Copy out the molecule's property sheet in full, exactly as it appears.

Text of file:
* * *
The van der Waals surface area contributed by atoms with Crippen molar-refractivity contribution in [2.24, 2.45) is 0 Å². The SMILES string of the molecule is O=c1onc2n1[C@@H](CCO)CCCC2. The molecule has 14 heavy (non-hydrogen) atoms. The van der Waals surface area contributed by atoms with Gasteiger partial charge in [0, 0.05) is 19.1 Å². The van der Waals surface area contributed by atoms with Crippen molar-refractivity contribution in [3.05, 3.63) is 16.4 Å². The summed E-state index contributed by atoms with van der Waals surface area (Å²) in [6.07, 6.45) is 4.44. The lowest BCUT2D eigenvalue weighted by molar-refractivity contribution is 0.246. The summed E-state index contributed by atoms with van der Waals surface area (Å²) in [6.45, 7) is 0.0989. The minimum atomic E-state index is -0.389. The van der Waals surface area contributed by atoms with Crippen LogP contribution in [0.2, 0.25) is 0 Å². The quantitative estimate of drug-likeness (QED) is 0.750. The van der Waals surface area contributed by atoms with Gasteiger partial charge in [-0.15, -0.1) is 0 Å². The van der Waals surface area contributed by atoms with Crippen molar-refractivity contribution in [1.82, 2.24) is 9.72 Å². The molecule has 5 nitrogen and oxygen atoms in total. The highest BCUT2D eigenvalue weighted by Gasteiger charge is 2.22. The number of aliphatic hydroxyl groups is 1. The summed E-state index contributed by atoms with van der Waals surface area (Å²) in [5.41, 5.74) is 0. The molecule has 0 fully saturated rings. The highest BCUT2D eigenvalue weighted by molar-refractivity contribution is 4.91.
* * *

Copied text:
The van der Waals surface area contributed by atoms with Crippen molar-refractivity contribution in [2.24, 2.45) is 0 Å². The SMILES string of the molecule is O=c1onc2n1[C@@H](CCO)CCCC2. The molecule has 14 heavy (non-hydrogen) atoms. The van der Waals surface area contributed by atoms with Gasteiger partial charge in [0, 0.05) is 19.1 Å². The van der Waals surface area contributed by atoms with Crippen molar-refractivity contribution in [3.05, 3.63) is 16.4 Å². The summed E-state index contributed by atoms with van der Waals surface area (Å²) in [6.07, 6.45) is 4.44. The lowest BCUT2D eigenvalue weighted by molar-refractivity contribution is 0.246. The summed E-state index contributed by atoms with van der Waals surface area (Å²) in [6.45, 7) is 0.0989. The minimum atomic E-state index is -0.389. The van der Waals surface area contributed by atoms with Crippen LogP contribution in [0.2, 0.25) is 0 Å². The quantitative estimate of drug-likeness (QED) is 0.750. The van der Waals surface area contributed by atoms with Gasteiger partial charge in [-0.15, -0.1) is 0 Å². The van der Waals surface area contributed by atoms with Crippen molar-refractivity contribution in [1.82, 2.24) is 9.72 Å². The molecule has 5 nitrogen and oxygen atoms in total. The highest BCUT2D eigenvalue weighted by Gasteiger charge is 2.22. The number of aliphatic hydroxyl groups is 1. The summed E-state index contributed by atoms with van der Waals surface area (Å²) in [5.41, 5.74) is 0. The molecule has 0 fully saturated rings. The highest BCUT2D eigenvalue weighted by molar-refractivity contribution is 4.91.